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1 of 1 people found the following review helpful
4.0 out of 5 stars Not Hardy’s very best, 7 Oct. 2014
By 
Bob Sherunkle (London, UK) - See all my reviews
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This review is from: The Hand of Ethelberta: A Comedy in Chapters (Penguin Classics) (Paperback)
Hardy divided his novels into these categories: “character and environment”, “romances and fantasies” and “ingenuity”. The best-known, most powerful novels are all in the first group, and judging by the two I’ve read from the other two groups – The Well-Beloved (“romances and fantasies”) and recently The Hand of Ethelberta (“ingenuity”) – they are rather a mixed bag. Hardy said he wrote “Ethelberta” as “an interlude between stories of a more sober design”, and it shows.
The scenario is promising. Ethelberta, a beautiful young woman of humble origin, is the widow of a very brief marriage to a rich young man. Having thus acquired a tenuous respectability, she strives to achieve a permanent place in society while secretly maintaining her numerous siblings, and the plot is centred on the success or otherwise of her stratagems to manage these two lives. Not surprisingly, she is torn between romance and security; to make things worse, her rather hopeless suitor Christopher is the love object of her timid younger sister, Picotee.
The editor of the Wessex Edition argues that this plot is a vehicle for Hardy to counterpoint the below-stairs world he grew up in with the London society he newly encountered in the 1870s, to the extent that one of the characters is modelled on Leslie Stephen.
So far, so good, but the plot tends to eclipse the characters; as the Wessex editor observes, “Ethelberta is no Bathsheba Everdene”, however much she ties men in knots, and many of the other characters are not wholly convincing. Another shortcomjng is the use of landscape. I have just started Return of the Native, in which the opening chapters major on the grand immutability of Egdon Heath before leading into the transient lives of mortals; but in “Ethelberta”, apart from one episode, the landscape is merely a two-dimensional background. Indeed, the final chapters consist of several characters chasing each other in ever-decreasing circles round the Isle of Purbeck, for all the world like an al fresco Whitehall farce.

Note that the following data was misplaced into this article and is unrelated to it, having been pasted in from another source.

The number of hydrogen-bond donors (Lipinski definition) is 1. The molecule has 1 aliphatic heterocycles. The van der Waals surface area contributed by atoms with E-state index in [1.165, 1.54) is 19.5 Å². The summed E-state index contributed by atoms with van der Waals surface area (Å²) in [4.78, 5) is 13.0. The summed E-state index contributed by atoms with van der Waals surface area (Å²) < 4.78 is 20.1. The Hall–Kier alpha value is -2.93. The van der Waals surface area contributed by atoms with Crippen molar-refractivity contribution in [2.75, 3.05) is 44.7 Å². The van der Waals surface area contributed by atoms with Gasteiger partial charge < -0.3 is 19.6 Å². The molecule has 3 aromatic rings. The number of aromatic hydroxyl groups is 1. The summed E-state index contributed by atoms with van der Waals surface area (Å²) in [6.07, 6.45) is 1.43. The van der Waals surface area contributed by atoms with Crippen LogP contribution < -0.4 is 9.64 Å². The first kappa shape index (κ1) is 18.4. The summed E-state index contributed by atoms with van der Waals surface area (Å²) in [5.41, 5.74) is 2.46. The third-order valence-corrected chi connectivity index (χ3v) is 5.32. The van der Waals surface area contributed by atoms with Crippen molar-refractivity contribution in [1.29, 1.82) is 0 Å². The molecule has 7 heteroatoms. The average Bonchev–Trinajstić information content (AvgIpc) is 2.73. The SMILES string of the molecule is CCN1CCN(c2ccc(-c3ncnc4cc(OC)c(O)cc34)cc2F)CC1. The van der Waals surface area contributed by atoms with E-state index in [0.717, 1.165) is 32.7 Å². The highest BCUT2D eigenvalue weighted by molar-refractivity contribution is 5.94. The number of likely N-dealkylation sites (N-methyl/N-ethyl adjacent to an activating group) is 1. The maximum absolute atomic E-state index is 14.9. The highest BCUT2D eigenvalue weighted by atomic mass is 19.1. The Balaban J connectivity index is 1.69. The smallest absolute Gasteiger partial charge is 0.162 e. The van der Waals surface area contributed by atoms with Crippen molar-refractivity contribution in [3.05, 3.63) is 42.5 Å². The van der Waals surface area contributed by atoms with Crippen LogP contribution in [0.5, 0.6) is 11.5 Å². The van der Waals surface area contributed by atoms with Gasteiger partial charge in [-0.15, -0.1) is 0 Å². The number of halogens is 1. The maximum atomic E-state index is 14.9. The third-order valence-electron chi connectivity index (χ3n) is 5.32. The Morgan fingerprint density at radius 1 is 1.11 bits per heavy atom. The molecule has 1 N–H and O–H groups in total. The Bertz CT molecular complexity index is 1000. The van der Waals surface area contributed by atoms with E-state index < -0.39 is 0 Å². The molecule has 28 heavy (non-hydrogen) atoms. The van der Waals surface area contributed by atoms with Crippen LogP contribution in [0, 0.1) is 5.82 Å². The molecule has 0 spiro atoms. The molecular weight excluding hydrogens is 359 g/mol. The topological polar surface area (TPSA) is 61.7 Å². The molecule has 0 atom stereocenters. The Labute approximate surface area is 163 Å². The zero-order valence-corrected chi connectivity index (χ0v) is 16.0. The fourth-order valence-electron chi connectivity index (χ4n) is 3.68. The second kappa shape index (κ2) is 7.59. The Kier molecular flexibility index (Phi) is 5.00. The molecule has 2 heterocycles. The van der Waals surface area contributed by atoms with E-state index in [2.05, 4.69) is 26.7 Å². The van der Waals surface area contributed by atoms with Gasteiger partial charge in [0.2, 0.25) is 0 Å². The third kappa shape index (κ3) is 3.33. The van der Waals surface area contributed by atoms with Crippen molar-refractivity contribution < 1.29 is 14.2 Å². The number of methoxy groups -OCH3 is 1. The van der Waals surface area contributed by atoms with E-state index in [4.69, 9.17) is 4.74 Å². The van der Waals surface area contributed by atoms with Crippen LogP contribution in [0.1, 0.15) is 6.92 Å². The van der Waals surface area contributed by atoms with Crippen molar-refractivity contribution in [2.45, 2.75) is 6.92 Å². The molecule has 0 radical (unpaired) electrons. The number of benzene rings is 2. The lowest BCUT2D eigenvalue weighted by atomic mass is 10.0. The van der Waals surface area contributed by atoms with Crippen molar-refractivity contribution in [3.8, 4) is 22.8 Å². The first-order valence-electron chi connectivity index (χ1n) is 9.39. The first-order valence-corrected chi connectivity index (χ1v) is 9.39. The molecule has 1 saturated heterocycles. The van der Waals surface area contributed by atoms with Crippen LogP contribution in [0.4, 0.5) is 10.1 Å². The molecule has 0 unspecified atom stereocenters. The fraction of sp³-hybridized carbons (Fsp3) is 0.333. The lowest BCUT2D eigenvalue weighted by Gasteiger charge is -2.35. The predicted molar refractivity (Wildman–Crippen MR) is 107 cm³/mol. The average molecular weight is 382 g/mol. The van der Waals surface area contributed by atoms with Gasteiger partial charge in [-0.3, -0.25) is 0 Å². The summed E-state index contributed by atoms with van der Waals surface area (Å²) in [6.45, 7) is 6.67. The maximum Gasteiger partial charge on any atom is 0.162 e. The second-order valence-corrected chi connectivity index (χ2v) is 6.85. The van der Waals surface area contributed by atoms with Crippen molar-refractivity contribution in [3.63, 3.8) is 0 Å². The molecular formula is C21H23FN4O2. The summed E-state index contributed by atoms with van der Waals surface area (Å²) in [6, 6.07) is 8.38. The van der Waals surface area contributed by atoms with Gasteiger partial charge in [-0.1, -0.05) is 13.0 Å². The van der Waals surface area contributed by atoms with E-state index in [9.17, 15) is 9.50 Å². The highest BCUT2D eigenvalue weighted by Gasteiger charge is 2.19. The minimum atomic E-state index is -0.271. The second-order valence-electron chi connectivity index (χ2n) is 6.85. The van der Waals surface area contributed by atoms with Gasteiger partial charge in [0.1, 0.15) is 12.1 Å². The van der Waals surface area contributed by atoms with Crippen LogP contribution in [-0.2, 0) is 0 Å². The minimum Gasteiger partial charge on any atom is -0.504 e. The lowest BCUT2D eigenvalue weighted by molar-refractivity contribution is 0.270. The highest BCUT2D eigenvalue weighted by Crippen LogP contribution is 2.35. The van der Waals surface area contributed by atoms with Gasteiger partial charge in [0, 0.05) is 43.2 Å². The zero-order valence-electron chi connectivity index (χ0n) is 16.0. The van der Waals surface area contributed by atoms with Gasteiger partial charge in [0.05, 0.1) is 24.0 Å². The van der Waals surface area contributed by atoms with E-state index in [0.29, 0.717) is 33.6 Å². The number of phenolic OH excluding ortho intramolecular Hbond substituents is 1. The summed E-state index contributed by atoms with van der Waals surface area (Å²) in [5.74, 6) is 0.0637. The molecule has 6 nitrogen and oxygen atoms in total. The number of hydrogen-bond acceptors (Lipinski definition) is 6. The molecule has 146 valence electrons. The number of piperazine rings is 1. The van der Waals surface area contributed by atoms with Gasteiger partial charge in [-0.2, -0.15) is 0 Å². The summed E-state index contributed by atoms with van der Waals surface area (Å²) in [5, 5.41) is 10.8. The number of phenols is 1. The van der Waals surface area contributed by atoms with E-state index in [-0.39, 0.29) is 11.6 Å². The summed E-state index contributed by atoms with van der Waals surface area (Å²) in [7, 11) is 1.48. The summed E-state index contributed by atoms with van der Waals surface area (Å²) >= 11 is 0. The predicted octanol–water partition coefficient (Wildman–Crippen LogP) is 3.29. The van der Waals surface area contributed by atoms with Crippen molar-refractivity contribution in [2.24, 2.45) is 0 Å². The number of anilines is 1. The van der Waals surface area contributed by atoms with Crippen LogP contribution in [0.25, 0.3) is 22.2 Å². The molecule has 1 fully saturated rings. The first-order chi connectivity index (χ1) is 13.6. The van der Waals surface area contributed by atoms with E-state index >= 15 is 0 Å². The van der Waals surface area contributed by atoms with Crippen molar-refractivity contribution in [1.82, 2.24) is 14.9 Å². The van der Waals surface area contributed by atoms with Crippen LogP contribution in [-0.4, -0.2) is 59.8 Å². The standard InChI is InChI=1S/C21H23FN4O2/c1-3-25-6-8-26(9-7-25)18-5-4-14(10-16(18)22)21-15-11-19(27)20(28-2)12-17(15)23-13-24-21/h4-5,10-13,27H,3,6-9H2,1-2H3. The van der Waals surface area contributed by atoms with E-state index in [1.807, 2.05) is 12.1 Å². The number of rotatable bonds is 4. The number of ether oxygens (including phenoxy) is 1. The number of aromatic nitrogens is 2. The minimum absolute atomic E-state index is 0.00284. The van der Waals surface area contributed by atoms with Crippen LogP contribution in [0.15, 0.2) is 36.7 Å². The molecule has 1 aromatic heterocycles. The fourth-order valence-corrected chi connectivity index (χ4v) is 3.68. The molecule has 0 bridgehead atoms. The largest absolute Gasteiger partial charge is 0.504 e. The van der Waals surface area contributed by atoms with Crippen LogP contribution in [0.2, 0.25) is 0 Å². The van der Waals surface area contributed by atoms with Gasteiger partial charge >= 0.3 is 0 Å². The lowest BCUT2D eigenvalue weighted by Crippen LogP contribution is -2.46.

As this is a comedy, all, of course, ends well – though not quite as I expected. I’m glad I read it, but I got a bit bored towards the end. If you haven’t already read any of the “great” novels – “Jude”, “Tess”, etc – I suggest you read some of them before “Ethelberta” and the other lesser-known novels. I think it’s no accident that his tragic novels were his greatest achievement.
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4.0 out of 5 stars Thomas Hardy - The Hand of Ethelberta, 1 May 2010
By 
Mr. J. R. Gibson (UK) - See all my reviews
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I collect the McMillan Pocket editions of the Wessex Novels by Thomas Hardy printed in the early 1920s. They tend to turn up at Second Hand Bookshops and can be in various conditions from good to pretty poor. I received my copy of this publication within three days of ordering it and found it to be in excellent condition. The book itself is an excellent read for a Hardy fan. Jim Gibson - Preston Lancs UK
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The Hand of Ethelberta: A Comedy in Chapters (Penguin Classics)
The Hand of Ethelberta: A Comedy in Chapters (Penguin Classics) by Thomas Hardy (Paperback - 31 July 1997)